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Germany May Bankroll Nuclear Power for Everyone But Itself as EU Updates 'Clean Technologies' List

© AFP 2023 / MATTHIEU RONDELNuclear power plant of Golfech in the southwestern of France.
Nuclear power plant of Golfech in the southwestern of France. - Sputnik International, 1920, 26.03.2023
Differing positions on whether nuclear energy could, under certain conditions, be considered "sustainable" subscribed to by the EU's two largest economies – Germany and France – created difficulties for the European Commission last year, as it tried to hammer out its ambitious "climate-friendly" plans for decarbonizing the bloc’s economy.
Germany appears to be poised to finance nuclear power for everyone but itself, as the European Union pushes ahead with its ambitious competitive "green industry" plans for the future.
Brussels has long been touting its intentions to become a "climate neutral" economy by 2050, boasting net zero greenhouse gas emissions. However, there has been friction inside the bloc over whether to recognize nuclear power, albeit partially, as an inherent part of the EU's decarbonization drive.
After some dithering, the European Commission unveiled its draft Net-Zero Industry Act (NZIA) on March 16, conceding that nuclear energy can, under certain conditions, be considered sustainable for the "green" camp of investments. The proposal mentions "advanced technologies to produce energy from nuclear processes with minimal waste from the fuel cycle" as well as "small modular reactors," or SMRs. The SMRs are advanced nuclear reactors that have a power capacity of up to 300 MW(e) per unit.
Nuclear is listed as a technology that "will make a significant contribution to decarbonisation," but failed to make it to the list of "strategic" technologies, which "will receive particular support and are subject to the 40% domestic production benchmark," according to the European Commission.
Commission President Ursula von der Leyen told a recent EU summit that, "only the net-zero technologies that we deem strategic for the future – like solar panels, batteries and electrolysers, for example – have access to the full advantages and benefits," adding that "cutting-edge nuclear is in for specific fields, but not for all.”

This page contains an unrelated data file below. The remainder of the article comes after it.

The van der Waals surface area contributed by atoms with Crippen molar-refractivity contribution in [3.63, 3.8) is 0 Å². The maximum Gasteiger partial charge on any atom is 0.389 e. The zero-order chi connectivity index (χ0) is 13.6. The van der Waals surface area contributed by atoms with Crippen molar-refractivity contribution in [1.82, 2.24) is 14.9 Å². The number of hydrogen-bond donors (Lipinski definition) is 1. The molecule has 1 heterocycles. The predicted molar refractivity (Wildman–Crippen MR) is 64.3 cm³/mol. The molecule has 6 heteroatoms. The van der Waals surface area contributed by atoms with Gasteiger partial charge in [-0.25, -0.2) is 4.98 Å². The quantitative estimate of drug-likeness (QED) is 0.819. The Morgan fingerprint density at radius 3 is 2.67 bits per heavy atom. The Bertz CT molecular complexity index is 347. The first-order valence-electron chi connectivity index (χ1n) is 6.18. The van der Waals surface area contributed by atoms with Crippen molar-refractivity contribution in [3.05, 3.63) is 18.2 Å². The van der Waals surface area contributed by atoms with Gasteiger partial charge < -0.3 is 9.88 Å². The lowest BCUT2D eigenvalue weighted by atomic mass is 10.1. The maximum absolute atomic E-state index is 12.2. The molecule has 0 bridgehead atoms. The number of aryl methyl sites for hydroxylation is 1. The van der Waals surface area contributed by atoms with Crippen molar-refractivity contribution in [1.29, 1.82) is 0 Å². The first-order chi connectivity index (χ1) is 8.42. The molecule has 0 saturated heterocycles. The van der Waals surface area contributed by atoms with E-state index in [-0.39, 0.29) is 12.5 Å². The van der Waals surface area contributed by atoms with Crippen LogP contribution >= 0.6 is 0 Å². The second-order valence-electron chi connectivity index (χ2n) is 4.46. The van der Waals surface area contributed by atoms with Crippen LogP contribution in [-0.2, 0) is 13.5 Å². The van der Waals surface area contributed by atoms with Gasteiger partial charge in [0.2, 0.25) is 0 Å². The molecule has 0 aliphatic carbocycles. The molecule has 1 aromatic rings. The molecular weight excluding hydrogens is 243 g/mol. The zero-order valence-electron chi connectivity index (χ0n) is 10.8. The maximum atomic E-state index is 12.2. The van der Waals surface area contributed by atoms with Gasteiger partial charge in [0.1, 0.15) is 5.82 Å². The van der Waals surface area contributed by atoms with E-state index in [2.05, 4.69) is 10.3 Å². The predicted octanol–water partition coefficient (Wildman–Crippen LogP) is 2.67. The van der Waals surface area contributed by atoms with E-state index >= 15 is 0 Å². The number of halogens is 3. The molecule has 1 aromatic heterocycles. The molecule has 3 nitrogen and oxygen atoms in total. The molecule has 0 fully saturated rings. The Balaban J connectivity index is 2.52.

Accordingly, the European Union gives money for the development of green technologies and the construction of infrastructure through the Next Generation EU fund (NGEU). Also called the European Union Recovery Instrument, the package was launched to support the economic recovery from the COVID-19 pandemic and, subsequently, tailored towards building a "greener" future.
Paluel nuclear power plant in Paluel, western France - Sputnik International, 1920, 21.03.2023
Germany, France Spar Over EU Green Energy Rules on Nuclear Power, Automobile E-Fuel
It is worth recalling that the main users of nuclear energy in the EU are France and Belgium, where new stations are actively being built. France, which gets about 70 percent of its electricity from nuclear power plants, has been advocating for nuclear energy to be included in the green technologies' list.
But Germany, which opted to pull the plug on nuclear power and eventually phase it out after the Fukushima disaster in Japan in 2011, is the EU state contributing the heaviest towards the Next Generation EU fund. This has already fomented discontent in the German parliament, the Bundestag. A number of German lawmakers were indignant at the fact that the German government allocates money for technologies that it is not going to develop at home.
Germany shut down three of its last six nuclear power plants - Brokdorf, Grohnde, and Gundremmingen C - on January 1 this year, with the government in Berlin touting natural gas as a bridging technology towards phasing-out nuclear energy and coal-fired power stations. German Chancellor Olaf Scholz, however, proposed prolonging operations at the remaining three plants amid the energy crisis in Europe.
The share of electricity generated from coal rose in Germany last year as the country seeks to achieve its ambitious aim of switching off all nuclear power plants by 2022. - Sputnik International, 1920, 05.09.2022
German Economy Minister Opposes Nuclear Energy Phaseout, NPPs Closure
Add to this the ongoing sparring between Germany and France over the designation of nuclear power as a climate-friendly energy source.

"Senior German EPP officials are in favor of technological neutrality and therefore do not want to exclude any technology. Including nuclear,” a source was cited by media reports as saying.

However, French environmental activist Marie Toussaint, an anti-nuclear Green MEP, was also cited as pointing out that, "the compromises in the existing [NZIA] text confirm a very strong European resistance to Emmanuel Macron’s ultra-nuclear project."
"We have always said, when the Commission continues on this road, Austria will take legal steps," Austrian Climate and Energy Minister Leonore Gewessler said back in January.
Luxembourg's environment minister, Carole Dieschbourg, has warned that designating nuclear energy as "green" would be "greenwashing." Vienna also voiced its "serious concerns," citing costs, and the unresolved aspects of nuclear waste.
Accordingly, for such countries, along with Germany, reports point out that the fact that taxpayer money might go to financing new nuclear power stations in the EU, albeit indirectly, via the bloc's budget, is a hard truth to swallow.
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